From this magazine in the 1920s to the New York Times when he died in 1973 to current accounts, Hayakawa’s UChicago bona fides have been widely accepted. (Everett Collection)

Art and artifice

Matinee idol and Oscar nominee Sessue Hayakawa is widely remembered as a UChicago alumnus. But was he? We tried to separate fact and myth in the storied actor’s biography.

A giant of the silent screen whose career stretched into the sound era, Sessue Hayakawa starred in more than 100 movies. Perhaps best remembered today for his Oscar-nominated 1957 performance as Colonel Saito, the Japanese commandant of the prison camp in The Bridge on the River Kwai, Hayakawa was the only Asian actor to play romantic leads in American silent pictures—although because of anti-miscegenation laws he always had to relinquish the girl in the final reel.

Hayakawa’s place in motion picture history is well documented. Harder to know is the man behind the legend. Even harder to untangle is the star’s status as a UChicago alumnus.

Born Hayakawa Kintaro in 1886, the son of a wealthy fisherman in Japan’s Chiba Prefecture, he came to the United States in 1907 to join his brother, who was fishing for abalone in California. The following November he enrolled in two Principles of Political Economy correspondence courses offered by the University’s Home Study Program. The registrar’s office has no record of his enrollment in any courses held in Hyde Park.

In his 1960 memoir, Zen Showed Me the Way … to Peace, Happiness, and Tranquillity, Hayakawa tells a very different story. He details his life on campus, including two seasons as a 132-pound tackle for the football team under coach Amos Alonzo Stagg. After using illegal jujitsu manuevers too many times, he writes, he was kicked off the team. But Hayakawa appears on no team rosters—or anywhere else—in the Cap and Gown yearbooks of the day.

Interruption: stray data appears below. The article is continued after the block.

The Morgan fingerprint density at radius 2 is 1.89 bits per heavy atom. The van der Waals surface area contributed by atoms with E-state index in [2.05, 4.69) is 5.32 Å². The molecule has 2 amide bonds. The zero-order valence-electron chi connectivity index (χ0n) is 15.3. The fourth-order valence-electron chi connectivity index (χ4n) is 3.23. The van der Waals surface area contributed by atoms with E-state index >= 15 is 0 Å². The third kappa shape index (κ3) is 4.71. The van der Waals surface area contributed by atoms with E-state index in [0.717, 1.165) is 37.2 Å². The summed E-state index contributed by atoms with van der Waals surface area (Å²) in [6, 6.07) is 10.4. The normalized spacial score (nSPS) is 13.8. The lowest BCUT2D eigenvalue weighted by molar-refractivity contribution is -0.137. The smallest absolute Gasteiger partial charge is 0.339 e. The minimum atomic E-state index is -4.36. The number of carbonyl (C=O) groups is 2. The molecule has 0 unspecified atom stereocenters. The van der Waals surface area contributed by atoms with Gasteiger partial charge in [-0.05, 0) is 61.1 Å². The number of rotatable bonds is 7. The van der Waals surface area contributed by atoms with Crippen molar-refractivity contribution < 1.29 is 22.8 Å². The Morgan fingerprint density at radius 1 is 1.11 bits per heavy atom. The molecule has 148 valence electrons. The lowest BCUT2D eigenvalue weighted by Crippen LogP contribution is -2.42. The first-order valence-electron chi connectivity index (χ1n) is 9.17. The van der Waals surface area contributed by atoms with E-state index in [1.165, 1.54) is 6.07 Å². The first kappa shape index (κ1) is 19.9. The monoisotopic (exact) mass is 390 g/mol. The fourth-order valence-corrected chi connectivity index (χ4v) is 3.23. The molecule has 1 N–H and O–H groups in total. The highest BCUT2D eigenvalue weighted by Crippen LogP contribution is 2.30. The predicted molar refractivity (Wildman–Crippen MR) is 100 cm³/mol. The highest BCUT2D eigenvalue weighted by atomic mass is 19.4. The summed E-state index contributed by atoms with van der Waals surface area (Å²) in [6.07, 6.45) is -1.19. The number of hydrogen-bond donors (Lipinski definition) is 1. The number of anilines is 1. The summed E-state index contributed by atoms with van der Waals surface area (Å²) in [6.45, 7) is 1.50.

Hayakawa seems to have inflated and elaborated the University connections he wove into his life story, and his version of that story has stuck—leading the actor’s narrative to become embedded in the University’s as well. His myth making offers a lens on American and Hollywood culture during his lifetime.

Hayakawa claims to have left Chicago for California in 1913, intending to return to Japan. But, he wrote, after seeing a play at a Japanese theater in Los Angeles’s Little Tokyo district, he canceled his ticket and joined the company, despite having no acting experience. Dropping the name Kintaro for Sessue, he staged an English-language play with an all-Japanese cast.

The play caught the eye of producer Thomas Ince, who turned it into a silent film. By 1914, Hayakawa writes, he earned $1,000 a week making movies, an amount he deemed sufficient to allow him to marry Tsuru Aoki, an American-raised Japanese stage and screen actress.

According to Daisuke Miyao, professor of Japanese language and literature at UC San Diego and author of Sessue Hayakawa: Silent Cinema and Transnational Stardom (Duke Unversity Press, 2007), Hayakawa’s turn to acting was in reality less dramatic. It followed a series of odd jobs in California: dishwasher, waiter, ice cream vendor, and factory worker. His theatrical appearances seemed like another temporary pursuit. Both memoir and Miyao agree that the movies Hayakawa first appeared in were Ince’s.

In those short films, the actor portrayed Native American and Japanese characters, but never in a starring role. In 1915 he left Ince for the Jesse L. Lasky Feature Play Company—later Paramount. There Cecil B. DeMille cast Hayakawa in The Cheat (1915), and a matinee idol was born.

In contrast to the broad pantomime then common in Hollywood, Hayakawa played to the camera instead of the balcony. His acting stood out for its restraint; audiences knew how he felt because of the subtle play of emotion across his features in close-ups.

In The Cheat, Hayakawa’s coolly wicked Japanese ivory merchant lends money to an American socialite who has gambled away Red Cross funds entrusted to her. When she attempts to repay him in cash instead of the more personal compensation she’d promised, Hayakawa’s lecherous villain brands her bare shoulder with the mark he uses to identify all his possessions.